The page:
Anni Albers at Tate Modern: What's knot to like?
I spent yesterday afternoon at Tate Modern’s Anni Albers exhibition (until 27th January) and came out inspired and wanting to weave. Textile designer, printmaker and artist, Albers learned to weave at the Bauhaus in Weimar because weaving was the only workshop open to women. In 1933, when the Nazis shut down the Bauhaus, Albers and her husband Joseph, both of whom were Jewish, fled to North Carolina where they taught at the avant-garde Black Mountain College. Albers’s work changed the way people saw fabrics from being a traditional and ‘crafty’ medium to something as functional and modern as architecture, furniture, metalworks and other predominantly ‘male’ disciplines of the modernist era.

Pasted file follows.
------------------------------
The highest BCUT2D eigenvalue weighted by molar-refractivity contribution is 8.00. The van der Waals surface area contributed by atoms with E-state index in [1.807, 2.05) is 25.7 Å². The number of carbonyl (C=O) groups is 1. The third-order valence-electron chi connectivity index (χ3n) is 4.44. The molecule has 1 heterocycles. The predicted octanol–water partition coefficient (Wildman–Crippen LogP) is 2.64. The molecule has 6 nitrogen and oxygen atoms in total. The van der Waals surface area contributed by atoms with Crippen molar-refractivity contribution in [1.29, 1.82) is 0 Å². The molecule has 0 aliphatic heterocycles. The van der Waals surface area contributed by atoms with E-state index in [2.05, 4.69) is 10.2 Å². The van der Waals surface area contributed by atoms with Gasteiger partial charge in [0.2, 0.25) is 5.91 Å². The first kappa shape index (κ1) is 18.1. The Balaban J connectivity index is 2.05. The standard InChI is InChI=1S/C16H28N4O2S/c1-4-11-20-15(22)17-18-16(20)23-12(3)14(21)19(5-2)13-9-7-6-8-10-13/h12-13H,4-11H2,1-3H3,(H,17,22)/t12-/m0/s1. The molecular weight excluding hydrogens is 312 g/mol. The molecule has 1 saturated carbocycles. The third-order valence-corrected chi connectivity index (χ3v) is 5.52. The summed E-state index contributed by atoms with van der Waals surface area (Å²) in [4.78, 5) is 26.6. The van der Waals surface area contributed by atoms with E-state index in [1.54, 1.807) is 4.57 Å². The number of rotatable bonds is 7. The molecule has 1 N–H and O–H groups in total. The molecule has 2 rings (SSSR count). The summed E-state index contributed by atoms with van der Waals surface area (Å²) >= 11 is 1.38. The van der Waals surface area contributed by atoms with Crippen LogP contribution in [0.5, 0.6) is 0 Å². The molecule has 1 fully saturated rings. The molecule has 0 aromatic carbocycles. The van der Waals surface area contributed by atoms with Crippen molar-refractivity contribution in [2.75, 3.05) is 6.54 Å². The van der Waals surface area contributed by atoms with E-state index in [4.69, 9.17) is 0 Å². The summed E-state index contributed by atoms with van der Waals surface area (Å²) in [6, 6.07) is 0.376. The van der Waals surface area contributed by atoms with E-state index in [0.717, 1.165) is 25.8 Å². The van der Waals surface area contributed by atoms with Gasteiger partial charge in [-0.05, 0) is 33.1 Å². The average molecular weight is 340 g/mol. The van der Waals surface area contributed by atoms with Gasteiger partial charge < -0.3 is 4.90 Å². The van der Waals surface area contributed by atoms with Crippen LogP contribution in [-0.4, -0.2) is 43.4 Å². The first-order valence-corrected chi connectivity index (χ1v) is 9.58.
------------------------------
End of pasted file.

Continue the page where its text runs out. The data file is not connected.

She was fascinated by the journey and potential of the ‘thread’ and spoke about how she always had threads on her mind. She wove magic into her rugs and wall-hangings and textiles and later, when she turned to screenprinting, translated all those beautiful patterns into two dimensions on paper, also introducing wonderful curves that had been restricted by the vertical and horizontal warp and weft of the weaving process.
Coming home on the Central Line, I felt so exhilarated I barely noticed the severe delays to rush-hour trains, though here again Albers seemed to be ahead of the curve, with a fateful warning of disruption on the London Underground perhaps (Knot, gouache on paper, 1947) …